• Balance is the key:  Nature seeks equilibrium; too much or too little of anything is not good.  Physical activity is required for one’s physical and mental hygiene. The question that many people struggle with is “how much?”.  Some people see some of the less than healthy behavior of some “fitness” trends and use it as an excuse to avoid exercise.  Still other seemingly think that engaging in physical exercise will solve all of your problems.  I think all of us are somewhere on this spectrum, and where we are at any given time depends on external factors.  Personally speaking, I’ve had couch potato periods, somewhat exaggerated periods of heavy training and more common work/life balance “trying to find time to train” periods.
  • Motivation vs. Pathology:  The modern fitness world is addicted to motivational stories to an unhealthy extent.  It’s very simple, if you don’t train and then start training, you will notice many improvements.  Better mood, sleep, weight loss and/or muscle gain, reduction of anxiety, the list goes on.  And I think it’s great this engenders a feeling of empowerment in people.  I don’t think, however, that pushing stories of how people have seemingly conquered all of life’s ills by physical training is a positive trend.  We all know a few 1 dimensional “gym is life” types and, admit it, it’s a bit sad.  Sadly, many of us have a seen a few pathological cases which literally make you wince.  At the Globo gyms I go to, for example, there is  one guy who is so hyper-ripped that his muscles actually interfere with his mobility.  He waddles from machine to machine and occasionally the dumbbell rack.  It’s kind of disturbing.  There is also this extremely anorexic woman I’ve seen at gyms around town for years now.  It always makes me nervous to be in the gym with her because I honestly expect her to keel over at any moment.  She’s literally a walking skeleton and all she ever does is cardio.  I have a family member who struggled with this disease, I know it’s a desperate attempt to exert control over one’s life,  so I don’t take this lightly.  The gym is the last place she should be and nobody should be enabling her to burn any more precious calories.
  • Performance Enhancing Drugs:  I used to be very naive and thought steroid use was rare.  10 years ago I might have even thought that the behemoth I described above was a “natural”.  The reality is that most of the shredded guys and gals at your local gym are on “gear”.  Most of us don’t have the genetics  it takes to resemble a Comic Book hero, so, surprise, surprise, many people resort drugs.  I understand if a professional athlete or movie star does it because the risk may be worth the monetary reward.  It’s pathological, however, for  your average gym goer or amateur competitor take the same hormonal health risks.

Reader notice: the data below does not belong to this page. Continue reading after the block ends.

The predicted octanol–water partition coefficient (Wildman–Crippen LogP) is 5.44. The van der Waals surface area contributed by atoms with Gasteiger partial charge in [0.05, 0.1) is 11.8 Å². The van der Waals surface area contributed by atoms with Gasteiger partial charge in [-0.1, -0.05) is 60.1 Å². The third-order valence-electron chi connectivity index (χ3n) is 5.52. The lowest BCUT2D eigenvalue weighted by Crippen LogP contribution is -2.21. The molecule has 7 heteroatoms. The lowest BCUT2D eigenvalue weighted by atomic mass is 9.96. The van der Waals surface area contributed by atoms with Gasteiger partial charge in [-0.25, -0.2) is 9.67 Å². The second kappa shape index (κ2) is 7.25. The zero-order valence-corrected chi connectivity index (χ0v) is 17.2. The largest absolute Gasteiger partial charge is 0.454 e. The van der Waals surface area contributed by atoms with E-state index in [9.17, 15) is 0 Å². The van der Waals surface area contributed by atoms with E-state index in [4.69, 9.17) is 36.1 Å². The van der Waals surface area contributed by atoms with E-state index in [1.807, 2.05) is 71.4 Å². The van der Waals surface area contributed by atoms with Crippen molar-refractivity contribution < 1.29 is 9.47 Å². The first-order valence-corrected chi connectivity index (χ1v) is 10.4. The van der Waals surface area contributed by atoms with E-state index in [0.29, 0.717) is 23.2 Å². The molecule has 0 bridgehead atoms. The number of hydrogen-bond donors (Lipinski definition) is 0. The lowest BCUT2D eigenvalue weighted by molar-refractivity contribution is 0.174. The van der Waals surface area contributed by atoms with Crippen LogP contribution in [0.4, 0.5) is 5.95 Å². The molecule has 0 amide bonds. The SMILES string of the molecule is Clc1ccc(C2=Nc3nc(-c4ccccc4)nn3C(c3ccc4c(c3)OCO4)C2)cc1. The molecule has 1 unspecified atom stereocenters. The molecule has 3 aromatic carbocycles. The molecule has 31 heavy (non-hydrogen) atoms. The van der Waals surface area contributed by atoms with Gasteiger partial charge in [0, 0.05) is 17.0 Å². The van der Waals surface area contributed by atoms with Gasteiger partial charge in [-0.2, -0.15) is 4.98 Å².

• Body Dysmorphia:   Sure, body dysmorphia exists outside a gym environment.  It’s also true that physical training is conducive to developing a limited degree of body dysmorphia in most people.  What I find most interesting is how the condition manifests itself depends on what type of training you are doing.  This is logical because depending on your chosen activity you’ll spend a certain amount of time around phenotypes best suited to that activity.  For example, when I ran semi-marathons I used to think I was too bulky at 66 Kgs for 1m79. I now weigh 30KGs more after years of strength training.  Honestly, some of that is fat, but a lot of it isn’t.  It’s not an abnormal body type to find in a powerlifting gym but I am sometimes reminded, by people’s reactions, how outside the norm it is.  The interesting thing is that in my mind’s eye I’m “normal” size and I don’t really dig the “getting bigger” aspect.  It’s a side effect of the sport, not the raison d’être.

The point is that we need to apply the same critical regard to physical training as we do to other parts of our lives.  I often liken it to stages of “culture shock”.  When you first arrive in a country you often “love” (or detest) everything about it for a period of time.  Then, abruptly, that feeling completely changes to its polar opposite.  So now you loathe every stupid aspect of said country/culture.  Within a few months, however, you’ll reach a more reasonable mindset and begin to see the culture for what it is, neither perfect nor horrible.  Physical training is, for me, an essential part of life.  Sadly, it doesn’t provide an answer for all of my problems.  Sometimes, it even causes a few problems such as my recent injury or getting bulkier than I’d like.   At my age, though, I’m not motivated by vanity.  I like how it makes me feel and I get a kick out of achieving goals and getting stronger.   Sometimes you have to take the bad with the good.